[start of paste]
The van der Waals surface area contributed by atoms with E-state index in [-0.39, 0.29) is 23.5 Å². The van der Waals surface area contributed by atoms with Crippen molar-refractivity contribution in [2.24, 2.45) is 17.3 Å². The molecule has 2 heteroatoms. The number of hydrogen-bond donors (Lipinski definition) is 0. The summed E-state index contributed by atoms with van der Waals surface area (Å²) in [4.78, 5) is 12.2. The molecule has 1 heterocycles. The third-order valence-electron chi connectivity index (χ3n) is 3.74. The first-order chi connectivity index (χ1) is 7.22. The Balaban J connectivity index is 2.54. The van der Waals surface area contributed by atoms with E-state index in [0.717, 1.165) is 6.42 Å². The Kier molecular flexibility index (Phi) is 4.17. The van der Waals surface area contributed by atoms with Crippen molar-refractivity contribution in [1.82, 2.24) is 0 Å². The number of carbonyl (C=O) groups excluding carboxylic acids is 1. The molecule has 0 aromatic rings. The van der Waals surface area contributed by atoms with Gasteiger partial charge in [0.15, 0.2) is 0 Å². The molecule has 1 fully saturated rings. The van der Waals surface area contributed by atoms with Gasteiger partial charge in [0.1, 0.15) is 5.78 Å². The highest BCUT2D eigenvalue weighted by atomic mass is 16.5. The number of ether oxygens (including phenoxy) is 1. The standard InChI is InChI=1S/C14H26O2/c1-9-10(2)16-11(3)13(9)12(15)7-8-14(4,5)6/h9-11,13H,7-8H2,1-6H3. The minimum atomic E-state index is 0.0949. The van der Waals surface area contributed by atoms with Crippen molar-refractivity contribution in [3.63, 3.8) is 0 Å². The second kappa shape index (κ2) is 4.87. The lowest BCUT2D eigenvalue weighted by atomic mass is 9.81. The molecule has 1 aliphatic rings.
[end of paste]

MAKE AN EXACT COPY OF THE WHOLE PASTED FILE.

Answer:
The van der Waals surface area contributed by atoms with E-state index in [-0.39, 0.29) is 23.5 Å². The van der Waals surface area contributed by atoms with Crippen molar-refractivity contribution in [2.24, 2.45) is 17.3 Å². The molecule has 2 heteroatoms. The number of hydrogen-bond donors (Lipinski definition) is 0. The summed E-state index contributed by atoms with van der Waals surface area (Å²) in [4.78, 5) is 12.2. The molecule has 1 heterocycles. The third-order valence-electron chi connectivity index (χ3n) is 3.74. The first-order chi connectivity index (χ1) is 7.22. The Balaban J connectivity index is 2.54. The van der Waals surface area contributed by atoms with E-state index in [0.717, 1.165) is 6.42 Å². The Kier molecular flexibility index (Phi) is 4.17. The van der Waals surface area contributed by atoms with Crippen molar-refractivity contribution in [1.82, 2.24) is 0 Å². The number of carbonyl (C=O) groups excluding carboxylic acids is 1. The molecule has 0 aromatic rings. The van der Waals surface area contributed by atoms with Gasteiger partial charge in [0.15, 0.2) is 0 Å². The molecule has 1 fully saturated rings. The van der Waals surface area contributed by atoms with Gasteiger partial charge in [0.1, 0.15) is 5.78 Å². The highest BCUT2D eigenvalue weighted by atomic mass is 16.5. The number of ether oxygens (including phenoxy) is 1. The standard InChI is InChI=1S/C14H26O2/c1-9-10(2)16-11(3)13(9)12(15)7-8-14(4,5)6/h9-11,13H,7-8H2,1-6H3. The minimum atomic E-state index is 0.0949. The van der Waals surface area contributed by atoms with Crippen molar-refractivity contribution in [3.63, 3.8) is 0 Å². The second kappa shape index (κ2) is 4.87. The lowest BCUT2D eigenvalue weighted by atomic mass is 9.81. The molecule has 1 aliphatic rings.